Why YouTube’s attempt at a new music service will fall flat
The market for music subscription services is becoming crowded
Last week, YouTube announced a new music streaming service—a revamped version of the existing YouTube Music. Launching Tuesday, the free, ad-supported version will remain in place, and there will be a Premium version with no ads for $9.99 per month. Google’s Play Music service will be phased out and its customers transferred over to YouTube Music.
We predict it will struggle.
It will not struggle because the service is bad—Google (GOOG, +1.25%) will do whatever is necessary to make it great. No doubt, it will have a tough time against well-entrenched competitors like Spotify (SPOT, -0.40%), Apple (AAPL, +0.70%) Music, Amazon (AMZN, +0.68%) Music, and Tidal, but we don’t believe they will be the main cause of YouTube Music’s difficulties. After all, over a billion people already come to YouTube for their music needs every month, including a wealth of music videos and live performances beyond the officially released versions.
The source of YouTube’s struggles will quite simply come from the fact that it is trying to transition users from a free model to a paid model, and free is a trap that is very hard to escape from. YouTube has already struggled in this regard. Just look at its video-streaming subscription service YouTube Red. It tried to convince people who were already using YouTube for free to pay for it under the YouTube Red service banner. Despite massive investment in content and marketing since 2015, YouTube Red only accounts for around 7% of YouTube’s revenue.
Free and paid models only work if they address different segments with different needs and offer them different value propositions. You can access the same content on YouTube without paying. YouTube Music just gives you this content without the ads. The only other ‘benefit’ of paying for the Premium version is that you get to watch/listen offline as well as online.
Moving from free to fee is not a rational question of “value for money.” Mental accounting suggests that we put things we get for free in a different mental category from things we pay for. Moving from one category to the other, as YouTube Music is likely to find out, is extremely difficult.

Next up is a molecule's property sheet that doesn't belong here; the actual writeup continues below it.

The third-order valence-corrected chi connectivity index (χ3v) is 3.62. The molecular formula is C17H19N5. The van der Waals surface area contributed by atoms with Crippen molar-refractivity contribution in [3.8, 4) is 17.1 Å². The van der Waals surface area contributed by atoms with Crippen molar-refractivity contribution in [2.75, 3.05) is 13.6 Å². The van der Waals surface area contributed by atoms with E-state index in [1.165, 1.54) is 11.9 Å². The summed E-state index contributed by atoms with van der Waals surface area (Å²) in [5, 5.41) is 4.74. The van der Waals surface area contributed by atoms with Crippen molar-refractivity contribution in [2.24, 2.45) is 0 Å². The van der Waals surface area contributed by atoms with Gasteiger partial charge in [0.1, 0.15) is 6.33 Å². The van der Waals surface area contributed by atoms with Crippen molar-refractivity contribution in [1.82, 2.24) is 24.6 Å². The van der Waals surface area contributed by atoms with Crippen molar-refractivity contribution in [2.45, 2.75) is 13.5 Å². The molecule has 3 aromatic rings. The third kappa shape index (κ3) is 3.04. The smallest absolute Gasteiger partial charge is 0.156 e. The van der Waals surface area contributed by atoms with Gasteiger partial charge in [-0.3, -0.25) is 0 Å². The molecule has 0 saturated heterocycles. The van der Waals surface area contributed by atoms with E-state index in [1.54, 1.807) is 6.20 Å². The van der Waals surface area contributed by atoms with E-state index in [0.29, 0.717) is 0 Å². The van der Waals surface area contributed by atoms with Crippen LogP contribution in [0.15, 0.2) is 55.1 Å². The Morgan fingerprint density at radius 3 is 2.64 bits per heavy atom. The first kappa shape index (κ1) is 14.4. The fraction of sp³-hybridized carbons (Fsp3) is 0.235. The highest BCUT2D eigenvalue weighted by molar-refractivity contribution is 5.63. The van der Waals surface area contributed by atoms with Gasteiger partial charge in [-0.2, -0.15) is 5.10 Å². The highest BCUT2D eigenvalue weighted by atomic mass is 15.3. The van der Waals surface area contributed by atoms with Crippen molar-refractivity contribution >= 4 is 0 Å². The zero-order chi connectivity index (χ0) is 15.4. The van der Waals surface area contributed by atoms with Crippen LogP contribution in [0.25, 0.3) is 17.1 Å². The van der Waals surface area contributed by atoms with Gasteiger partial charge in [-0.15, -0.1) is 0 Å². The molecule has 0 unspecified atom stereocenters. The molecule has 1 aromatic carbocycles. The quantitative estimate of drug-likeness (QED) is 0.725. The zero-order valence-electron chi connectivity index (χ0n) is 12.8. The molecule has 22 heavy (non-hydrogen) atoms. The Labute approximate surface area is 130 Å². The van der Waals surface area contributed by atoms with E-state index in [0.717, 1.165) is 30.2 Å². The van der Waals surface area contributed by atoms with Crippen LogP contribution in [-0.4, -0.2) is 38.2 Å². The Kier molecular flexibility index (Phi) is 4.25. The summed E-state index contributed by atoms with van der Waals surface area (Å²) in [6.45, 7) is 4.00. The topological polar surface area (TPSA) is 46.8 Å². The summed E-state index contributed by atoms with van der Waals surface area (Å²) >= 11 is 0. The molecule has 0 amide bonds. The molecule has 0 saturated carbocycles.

When people are used to receiving something for free, the psychology of loss aversion is very hard to overcome. But the wide gap between the price of “free” and “not free” is not just an economic question. When a service changes from “free” to “not free,” it demands cognitive resources whereby any purchase is a deliberate decision that comes with search costs (evaluating all of the alternatives, doing the research, and finding the right service); risk and fairness assessment (how much is it worth to me? What should I pay when others can get almost the same thing for free? Will I look stupid in front of my friends when they hear that I am paying for something that they are getting for free?); paying effort (finding a credit card to use, tracking the expense, completing all of the login information, and justifying the expense); buyer’s remorse, and other psychological costs. Even worse in YouTube’s case: Most customers pay for only one music service, which means they would have to drop their current choice to subscribe to YouTube Music.
YouTube is not alone in this regard. Attempts to transition from free to paid models have consistently floundered across a variety of services, like Napster, Skype, and a long list of media content sites, like the San Francisco Chronicle, The Toronto Star, and U.K.’s The Sun.
By contrast, services that start with paid models have encountered less difficulty increasing prices. Netflix (NFLX, +2.30%) and Apple Music have had paid subscriptions from the outset. While Spotify has a free option, it has always made sure that key features like offline listening and the ability to skip songs were only available with paid subscriptions, in addition to a lack of advertising. LinkedIn has always maintained paid models for both job fillers and job seekers.
Amazon Prime, within which Amazon Music is bundled, is another example of a successful paid service. Amazon recently announced a price increase from $99 per year to $119, a jump of almost 20%. This comes on top of another $20 increase in 2014. These increases have done nothing to dent the service’s popularity. Going from paying something to paying a little more is less of an adjustment than going from paying nothing to paying something.
For this reason, Google Search, Facebook (FB, +0.96%), Snapchat (SNAP, +1.23%), Instagram, WhatsApp, and other wholly ad-supported services would find it very difficult to start charging for their core products and services. Ironically, if YouTube really wanted to make its paid music service succeed, it would probably have to make its free service less user-friendly, and “annoy” people into paying. This strategy, of course, may well backfire and send users instead to competing services.
Michael Wade is director of the Global Center for Digital Business Transformation at IMD.
Stefan Michel is professor of Marketing and Service Management at IMD, and dean of IMD’s Executive MBA Program.
This article was first published on Fortune Magazine online.